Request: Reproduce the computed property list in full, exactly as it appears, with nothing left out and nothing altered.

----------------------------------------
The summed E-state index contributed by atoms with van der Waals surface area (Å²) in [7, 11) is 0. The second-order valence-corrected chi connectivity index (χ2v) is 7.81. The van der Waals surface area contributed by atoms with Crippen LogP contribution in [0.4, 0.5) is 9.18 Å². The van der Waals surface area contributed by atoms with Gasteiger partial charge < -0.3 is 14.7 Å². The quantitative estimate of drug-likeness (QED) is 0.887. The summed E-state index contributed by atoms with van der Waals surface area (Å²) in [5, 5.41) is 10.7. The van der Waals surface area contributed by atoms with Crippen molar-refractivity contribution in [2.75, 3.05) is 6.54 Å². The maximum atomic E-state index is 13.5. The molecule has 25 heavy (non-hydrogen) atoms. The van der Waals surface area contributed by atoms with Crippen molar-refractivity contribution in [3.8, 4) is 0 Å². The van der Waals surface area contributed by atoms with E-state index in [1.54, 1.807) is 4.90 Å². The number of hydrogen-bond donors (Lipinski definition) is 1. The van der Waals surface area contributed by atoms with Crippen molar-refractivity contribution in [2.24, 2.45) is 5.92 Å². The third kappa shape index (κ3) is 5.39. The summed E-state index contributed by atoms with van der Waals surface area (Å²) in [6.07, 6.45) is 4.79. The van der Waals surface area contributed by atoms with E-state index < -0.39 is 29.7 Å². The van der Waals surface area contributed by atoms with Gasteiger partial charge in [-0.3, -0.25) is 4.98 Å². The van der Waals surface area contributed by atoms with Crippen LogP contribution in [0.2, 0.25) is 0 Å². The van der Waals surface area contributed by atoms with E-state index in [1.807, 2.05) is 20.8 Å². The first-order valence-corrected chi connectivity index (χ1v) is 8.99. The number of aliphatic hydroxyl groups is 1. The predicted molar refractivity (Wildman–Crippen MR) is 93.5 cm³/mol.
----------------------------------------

The summed E-state index contributed by atoms with van der Waals surface area (Å²) in [7, 11) is 0. The second-order valence-corrected chi connectivity index (χ2v) is 7.81. The van der Waals surface area contributed by atoms with Crippen LogP contribution in [0.4, 0.5) is 9.18 Å². The van der Waals surface area contributed by atoms with Gasteiger partial charge < -0.3 is 14.7 Å². The quantitative estimate of drug-likeness (QED) is 0.887. The summed E-state index contributed by atoms with van der Waals surface area (Å²) in [5, 5.41) is 10.7. The van der Waals surface area contributed by atoms with Crippen molar-refractivity contribution in [2.75, 3.05) is 6.54 Å². The maximum atomic E-state index is 13.5. The molecule has 25 heavy (non-hydrogen) atoms. The van der Waals surface area contributed by atoms with Crippen molar-refractivity contribution in [3.8, 4) is 0 Å². The van der Waals surface area contributed by atoms with E-state index in [1.54, 1.807) is 4.90 Å². The number of hydrogen-bond donors (Lipinski definition) is 1. The van der Waals surface area contributed by atoms with Crippen molar-refractivity contribution in [2.24, 2.45) is 5.92 Å². The third kappa shape index (κ3) is 5.39. The summed E-state index contributed by atoms with van der Waals surface area (Å²) in [6.07, 6.45) is 4.79. The van der Waals surface area contributed by atoms with E-state index < -0.39 is 29.7 Å². The van der Waals surface area contributed by atoms with Gasteiger partial charge in [-0.3, -0.25) is 4.98 Å². The van der Waals surface area contributed by atoms with Crippen LogP contribution in [0.2, 0.25) is 0 Å². The van der Waals surface area contributed by atoms with E-state index in [1.807, 2.05) is 20.8 Å². The first-order valence-corrected chi connectivity index (χ1v) is 8.99. The number of aliphatic hydroxyl groups is 1. The predicted molar refractivity (Wildman–Crippen MR) is 93.5 cm³/mol.